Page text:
The new US regulator designed to stamp out bad lending practices and ban the kinds of subprime mortgages that infected the financial system could be paralysed for months, after Republicans rejected President Barack Obama's nominee to run the agency.
The White House nominated Richard Cordray, a former Ohio Attorney General, as director of the Consumer Financial Protection Bureau (CFPB), but Republican senators said they would block any candidate until the agency's powers are watered down.
Mr Obama decided on Sunday not to nominate Elizabeth Warren, the Harvard bankruptcy professor who came up with the idea for the CFPB, in the hope of avoiding a showdown in Congress. Ms Warren is a strident critic of Wall Street who had clashed with Republican lawmakers.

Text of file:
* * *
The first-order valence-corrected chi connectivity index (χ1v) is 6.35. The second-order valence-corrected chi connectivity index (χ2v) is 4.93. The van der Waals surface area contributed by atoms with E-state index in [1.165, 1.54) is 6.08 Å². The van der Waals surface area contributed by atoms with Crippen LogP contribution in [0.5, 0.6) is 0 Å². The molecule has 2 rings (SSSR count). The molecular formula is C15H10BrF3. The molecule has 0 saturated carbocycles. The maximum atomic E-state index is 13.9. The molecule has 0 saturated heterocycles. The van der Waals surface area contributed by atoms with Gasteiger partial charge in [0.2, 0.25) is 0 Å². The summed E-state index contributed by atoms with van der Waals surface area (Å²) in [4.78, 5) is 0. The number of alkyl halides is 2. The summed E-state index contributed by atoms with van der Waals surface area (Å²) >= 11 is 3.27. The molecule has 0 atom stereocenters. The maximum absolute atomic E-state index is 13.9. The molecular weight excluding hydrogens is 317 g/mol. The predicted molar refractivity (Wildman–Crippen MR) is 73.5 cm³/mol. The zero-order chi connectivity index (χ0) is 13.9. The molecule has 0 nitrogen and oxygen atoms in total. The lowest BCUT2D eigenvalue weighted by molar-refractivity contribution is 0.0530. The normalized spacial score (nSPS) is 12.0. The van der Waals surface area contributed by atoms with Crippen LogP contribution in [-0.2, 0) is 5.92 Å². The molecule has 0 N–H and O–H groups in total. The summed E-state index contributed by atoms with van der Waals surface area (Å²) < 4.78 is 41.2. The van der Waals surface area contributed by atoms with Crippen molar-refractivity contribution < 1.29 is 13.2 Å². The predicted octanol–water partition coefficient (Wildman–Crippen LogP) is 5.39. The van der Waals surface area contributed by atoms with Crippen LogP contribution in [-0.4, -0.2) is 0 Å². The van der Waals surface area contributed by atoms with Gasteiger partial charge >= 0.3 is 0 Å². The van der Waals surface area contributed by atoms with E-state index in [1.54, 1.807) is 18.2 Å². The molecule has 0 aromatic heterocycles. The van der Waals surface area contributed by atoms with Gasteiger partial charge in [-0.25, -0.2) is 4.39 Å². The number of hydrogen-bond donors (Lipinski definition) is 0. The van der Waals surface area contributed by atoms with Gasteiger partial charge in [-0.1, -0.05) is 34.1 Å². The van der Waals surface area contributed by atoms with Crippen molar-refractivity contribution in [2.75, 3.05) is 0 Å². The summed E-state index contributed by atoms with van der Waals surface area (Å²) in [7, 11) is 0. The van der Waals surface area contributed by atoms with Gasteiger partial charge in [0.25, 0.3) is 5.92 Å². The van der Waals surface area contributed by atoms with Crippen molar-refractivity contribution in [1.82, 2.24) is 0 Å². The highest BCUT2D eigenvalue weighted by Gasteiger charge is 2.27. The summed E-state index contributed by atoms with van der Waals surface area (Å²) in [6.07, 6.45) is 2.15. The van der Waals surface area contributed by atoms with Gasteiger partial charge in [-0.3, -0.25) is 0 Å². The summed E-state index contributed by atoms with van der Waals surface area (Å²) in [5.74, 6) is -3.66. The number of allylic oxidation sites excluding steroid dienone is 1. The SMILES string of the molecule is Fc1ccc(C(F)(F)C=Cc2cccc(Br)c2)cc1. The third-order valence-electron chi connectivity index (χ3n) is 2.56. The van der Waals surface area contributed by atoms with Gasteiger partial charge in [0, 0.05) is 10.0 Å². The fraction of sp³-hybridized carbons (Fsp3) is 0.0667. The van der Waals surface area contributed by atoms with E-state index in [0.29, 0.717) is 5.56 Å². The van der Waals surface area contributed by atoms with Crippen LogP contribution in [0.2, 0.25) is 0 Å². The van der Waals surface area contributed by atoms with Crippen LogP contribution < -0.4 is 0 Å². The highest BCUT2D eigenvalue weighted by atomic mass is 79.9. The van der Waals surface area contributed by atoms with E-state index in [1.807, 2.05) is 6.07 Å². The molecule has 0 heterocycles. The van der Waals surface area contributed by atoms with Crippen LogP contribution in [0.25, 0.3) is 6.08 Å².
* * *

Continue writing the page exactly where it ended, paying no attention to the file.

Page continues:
Liberal groups reacted with disappointment, though the AFL-CIO union's president noted that Mr Cordray had a record of fighting Wall Street on behalf of consumers. Ms Warren said Mr Cordray was a "stellar" choice. "I remain hopeful that those who want to cripple this consumer bureau will think again and remember that the financial crisis – and the recession and job losses that it sparked – began one lousy mortgage at a time."
The CFPB cannot begin large parts of its work, including enforcing its rules, until its first director is confirmed.Reuse content